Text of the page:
The Caribbean island of Puerto Rico voted Sunday to become the 51st U.S. state. But that doesn’t mean it will happen.
While there was a strong majority in favor, most Puerto Ricans stayed home. And Washington may not be willing to consider the vote.
CGTN’s Nitza Soledad Perez reports from San Juan.
Ninety-seven percent of votes favored becoming a state over independence or remaining a territory of the US. But that’s only part of the story. Voter turn-out was just 23 percent – likely the result of a call by statehood opposition groups — to boycott the non-binding process.
“We will now take these results to Washington, D.C., with the strong support of not only a duly executed electoral exercise,” Puerto Ricos’ Governor, Ricardo Rossello said.
The opposition rejects the governor’s claim. For them such a low turnout renders the vote invalid. Electoral Commissioner and member of the Independence Party, Maria de Lourdes Santiago, explained, “Close to half a million people voted. In other electoral processes almost 1.5 million voters participated. 728,000 people voted for statehood back in 1998. What happened here it’s a complete disaster. This is a blunt repudiation to this plebiscite and statehood.”
This is the fifth time that Puerto Ricans have gone to the polls to redefine their relationship with the U.S. None of these elections has elicited a clear majority call for statehood.
In spite of this, Puerto Rico’s governor is enacting what’s known as the “Tennessee Plan” – which involves sending a congressional delegation to Washington-based on this vote – and essentially demanding they be given seats in Congress. Named for the unorthodox route Tennessee used to become a state more than 200 years ago, it was successfully copied by six other states – with Alaska the most recent in 1959. For many, this is the moment for Puerto Rico to claim what they see as its rightful standing in Washington.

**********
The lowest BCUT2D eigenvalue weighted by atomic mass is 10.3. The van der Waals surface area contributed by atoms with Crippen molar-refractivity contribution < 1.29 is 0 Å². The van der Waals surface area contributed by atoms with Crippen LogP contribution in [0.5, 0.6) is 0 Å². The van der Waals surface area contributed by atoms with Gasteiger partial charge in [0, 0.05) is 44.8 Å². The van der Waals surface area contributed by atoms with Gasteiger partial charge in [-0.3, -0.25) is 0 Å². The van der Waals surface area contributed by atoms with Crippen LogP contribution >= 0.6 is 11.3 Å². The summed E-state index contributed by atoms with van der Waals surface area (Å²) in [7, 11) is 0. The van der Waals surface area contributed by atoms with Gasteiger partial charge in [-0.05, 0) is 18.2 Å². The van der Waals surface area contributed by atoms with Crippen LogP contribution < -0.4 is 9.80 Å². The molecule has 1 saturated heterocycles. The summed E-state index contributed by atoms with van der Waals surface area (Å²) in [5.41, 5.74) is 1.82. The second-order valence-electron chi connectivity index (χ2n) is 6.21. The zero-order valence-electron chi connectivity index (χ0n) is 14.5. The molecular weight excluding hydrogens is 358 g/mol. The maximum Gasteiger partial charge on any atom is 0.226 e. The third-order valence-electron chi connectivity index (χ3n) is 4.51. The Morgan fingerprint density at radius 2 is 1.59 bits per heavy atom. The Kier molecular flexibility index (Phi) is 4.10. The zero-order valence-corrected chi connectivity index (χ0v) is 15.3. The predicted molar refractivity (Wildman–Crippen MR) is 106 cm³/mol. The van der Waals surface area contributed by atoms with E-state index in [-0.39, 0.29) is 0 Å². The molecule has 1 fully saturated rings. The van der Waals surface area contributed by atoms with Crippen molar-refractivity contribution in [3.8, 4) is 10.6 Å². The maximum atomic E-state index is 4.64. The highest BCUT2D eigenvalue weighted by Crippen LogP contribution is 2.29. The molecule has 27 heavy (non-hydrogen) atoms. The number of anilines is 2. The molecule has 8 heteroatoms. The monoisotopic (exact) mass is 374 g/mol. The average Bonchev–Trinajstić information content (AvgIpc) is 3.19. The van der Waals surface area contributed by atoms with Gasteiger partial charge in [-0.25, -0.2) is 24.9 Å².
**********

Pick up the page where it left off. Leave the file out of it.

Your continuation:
“We want to be equal partners, we want our equal shares of responsibility, but we want our rights as well. We want to vote for the commander-in-chief that sends our brother and sisters to war and we want full representation in Congress and we want our representatives in Congress to be able to vote on the measures that directly impact our lives,” Francisco Domenech, a lawyer with Politank said.
The U.S. Congress is the only body that can approve statehood. And most observers say — between the island’s financial crisis — and the state of current politics in Washington – it’s highly unlikely lawmakers would allow Puerto Rico into the union now.
Luis Fortuno, former Governor of Puerto Rico, discusses the island’s recent plebiscite vote
CGTN’s Rachelle Akuffo spoke to Luis Fortuno, former governor of Puerto Rico, about the Carribean island’s prospects of becoming the 51st state of the United States. The U.S. territory voted for statehood on Sunday, though the plebiscite is non-binding, and still requires agreement from the U.S. Congress.